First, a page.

Why Do Dogs Tilt Their Heads When We Talk To Them?

Why Do Dogs Tilt Their Heads When We Talk To Them?

I don't know about you, but I'm constantly talking to my dogs.

They know the basic commands and the names of their favorite things like "treat", "park" and "beach". According to dog intelligence expert and psychologist, Dr. Stanley Corin, the average dog can learn over 160 words.

But have you ever noticed your dog tilting his/her head when you talk to them?

They tilt to the left or right with their ears pricked listening to every word you say.

While absolutely adorable, what does it mean?

Researchers at Eötvös Loránd University in Budapest, Hungary, wanted to find out the real reason for the head-tilt so they spent three months observing 40 dogs.

They used toys and word association training to try and discover what causes dogs to tilt their heads.

"We investigated the occurrence and direction of the head-tilts dogs perform in response to human verbal vocalizations, specifically, when the dogs were asked to fetch a toy using its trained label," stated the report published in the Animal Cognition Journal.

Left or Right?

The dogs were either left or right-sided and consistently tilted their head in the same direction each time. The direction they chose was not affected by where the owner stood and just seemed to be a preference.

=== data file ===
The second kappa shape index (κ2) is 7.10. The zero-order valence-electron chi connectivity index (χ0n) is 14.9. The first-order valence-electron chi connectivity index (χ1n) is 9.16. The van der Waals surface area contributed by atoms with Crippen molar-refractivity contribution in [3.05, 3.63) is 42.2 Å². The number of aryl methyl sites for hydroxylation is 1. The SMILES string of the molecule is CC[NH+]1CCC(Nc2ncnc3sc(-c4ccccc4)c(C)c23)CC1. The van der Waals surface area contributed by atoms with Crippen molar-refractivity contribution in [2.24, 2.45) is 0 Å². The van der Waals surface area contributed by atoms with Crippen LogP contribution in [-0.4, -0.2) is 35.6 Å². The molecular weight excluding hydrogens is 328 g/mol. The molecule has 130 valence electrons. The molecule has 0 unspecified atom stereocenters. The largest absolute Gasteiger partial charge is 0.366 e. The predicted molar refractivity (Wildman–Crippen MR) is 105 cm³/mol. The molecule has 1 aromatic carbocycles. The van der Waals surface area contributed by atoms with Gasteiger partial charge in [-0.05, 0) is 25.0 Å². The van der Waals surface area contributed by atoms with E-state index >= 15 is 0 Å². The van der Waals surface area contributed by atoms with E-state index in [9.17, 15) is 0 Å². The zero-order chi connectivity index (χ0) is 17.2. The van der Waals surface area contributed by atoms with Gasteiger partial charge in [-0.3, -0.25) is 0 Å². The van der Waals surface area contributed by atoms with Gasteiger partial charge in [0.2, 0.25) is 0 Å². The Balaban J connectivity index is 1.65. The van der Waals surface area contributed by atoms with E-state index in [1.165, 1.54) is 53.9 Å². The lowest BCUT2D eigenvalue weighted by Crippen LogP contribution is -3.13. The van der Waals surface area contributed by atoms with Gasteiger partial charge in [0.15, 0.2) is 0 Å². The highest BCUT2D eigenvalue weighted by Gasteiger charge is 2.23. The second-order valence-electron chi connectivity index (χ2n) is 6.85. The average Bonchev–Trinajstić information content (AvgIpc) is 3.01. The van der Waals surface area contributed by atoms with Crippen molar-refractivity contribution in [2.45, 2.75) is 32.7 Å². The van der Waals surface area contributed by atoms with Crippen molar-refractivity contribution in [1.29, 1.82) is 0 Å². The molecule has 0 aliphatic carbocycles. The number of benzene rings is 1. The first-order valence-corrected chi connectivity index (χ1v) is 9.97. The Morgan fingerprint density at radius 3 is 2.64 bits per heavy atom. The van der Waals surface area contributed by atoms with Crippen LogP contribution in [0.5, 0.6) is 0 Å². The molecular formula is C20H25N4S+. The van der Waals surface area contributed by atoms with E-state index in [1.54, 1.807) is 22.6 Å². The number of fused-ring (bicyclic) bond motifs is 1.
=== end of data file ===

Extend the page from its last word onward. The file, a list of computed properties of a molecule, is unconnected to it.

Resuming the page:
After analyzing all the trials, researchers concluded that dogs that tilt their heads not only recognize the word being said but could be visualizing the object or place.

"Our results indicate that only dogs that had learned the name of the objects tilted their heads frequently," wrote Andrea Sommese, lead author on the study. "Thus, we suggest a relationship between head-tilting and processing relevant, meaningful stimuli."

But more research is needed.

This was the first study conducted on head-tilts in dogs and a majority of the dogs were border collies.

Now that we know our dogs (or at least most of them) are listening when we talk, we can teach them more words by using clear command words and lots of repetition. Apparently, talking to our dogs is a good thing, phew!

Andrea Powell

Andrea Powell is an animal enthusiast who resides in West Michigan. When not writing, she is exploring the great outdoors with her dogs and horses.

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